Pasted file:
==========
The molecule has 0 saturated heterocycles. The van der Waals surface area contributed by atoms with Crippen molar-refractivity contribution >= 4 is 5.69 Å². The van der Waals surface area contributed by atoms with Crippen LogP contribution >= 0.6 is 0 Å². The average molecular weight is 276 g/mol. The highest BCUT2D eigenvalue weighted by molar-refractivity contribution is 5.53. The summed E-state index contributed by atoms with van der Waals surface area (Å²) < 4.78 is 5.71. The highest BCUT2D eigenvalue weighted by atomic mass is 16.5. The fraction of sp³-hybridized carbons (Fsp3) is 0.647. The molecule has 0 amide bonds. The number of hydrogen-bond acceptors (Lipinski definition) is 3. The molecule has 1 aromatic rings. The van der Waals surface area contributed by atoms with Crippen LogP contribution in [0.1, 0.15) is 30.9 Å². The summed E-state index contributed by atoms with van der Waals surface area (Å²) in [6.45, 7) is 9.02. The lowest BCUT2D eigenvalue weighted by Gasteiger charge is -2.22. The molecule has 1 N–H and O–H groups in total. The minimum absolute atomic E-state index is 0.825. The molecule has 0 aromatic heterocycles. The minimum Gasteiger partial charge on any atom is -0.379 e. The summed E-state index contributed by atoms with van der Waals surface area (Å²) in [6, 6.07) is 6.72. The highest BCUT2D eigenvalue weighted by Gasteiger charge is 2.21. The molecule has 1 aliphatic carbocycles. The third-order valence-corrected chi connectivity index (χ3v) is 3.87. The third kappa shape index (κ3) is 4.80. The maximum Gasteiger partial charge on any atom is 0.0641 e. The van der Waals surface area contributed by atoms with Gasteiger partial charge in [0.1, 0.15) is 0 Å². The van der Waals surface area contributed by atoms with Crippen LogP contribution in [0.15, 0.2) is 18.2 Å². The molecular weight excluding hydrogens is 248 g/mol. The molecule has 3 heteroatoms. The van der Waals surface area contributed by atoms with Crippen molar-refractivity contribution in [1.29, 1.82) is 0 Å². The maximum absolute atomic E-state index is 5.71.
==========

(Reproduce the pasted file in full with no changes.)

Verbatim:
The molecule has 0 saturated heterocycles. The van der Waals surface area contributed by atoms with Crippen molar-refractivity contribution >= 4 is 5.69 Å². The van der Waals surface area contributed by atoms with Crippen LogP contribution >= 0.6 is 0 Å². The average molecular weight is 276 g/mol. The highest BCUT2D eigenvalue weighted by molar-refractivity contribution is 5.53. The summed E-state index contributed by atoms with van der Waals surface area (Å²) < 4.78 is 5.71. The highest BCUT2D eigenvalue weighted by atomic mass is 16.5. The fraction of sp³-hybridized carbons (Fsp3) is 0.647. The molecule has 0 amide bonds. The number of hydrogen-bond acceptors (Lipinski definition) is 3. The molecule has 1 aromatic rings. The van der Waals surface area contributed by atoms with Crippen LogP contribution in [0.1, 0.15) is 30.9 Å². The summed E-state index contributed by atoms with van der Waals surface area (Å²) in [6.45, 7) is 9.02. The lowest BCUT2D eigenvalue weighted by Gasteiger charge is -2.22. The molecule has 1 N–H and O–H groups in total. The minimum absolute atomic E-state index is 0.825. The molecule has 0 aromatic heterocycles. The minimum Gasteiger partial charge on any atom is -0.379 e. The summed E-state index contributed by atoms with van der Waals surface area (Å²) in [6, 6.07) is 6.72. The highest BCUT2D eigenvalue weighted by Gasteiger charge is 2.21. The molecule has 1 aliphatic carbocycles. The third-order valence-corrected chi connectivity index (χ3v) is 3.87. The third kappa shape index (κ3) is 4.80. The maximum Gasteiger partial charge on any atom is 0.0641 e. The van der Waals surface area contributed by atoms with Gasteiger partial charge in [0.1, 0.15) is 0 Å². The van der Waals surface area contributed by atoms with Crippen LogP contribution in [0.15, 0.2) is 18.2 Å². The molecular weight excluding hydrogens is 248 g/mol. The molecule has 3 heteroatoms. The van der Waals surface area contributed by atoms with Crippen molar-refractivity contribution in [1.29, 1.82) is 0 Å². The maximum absolute atomic E-state index is 5.71.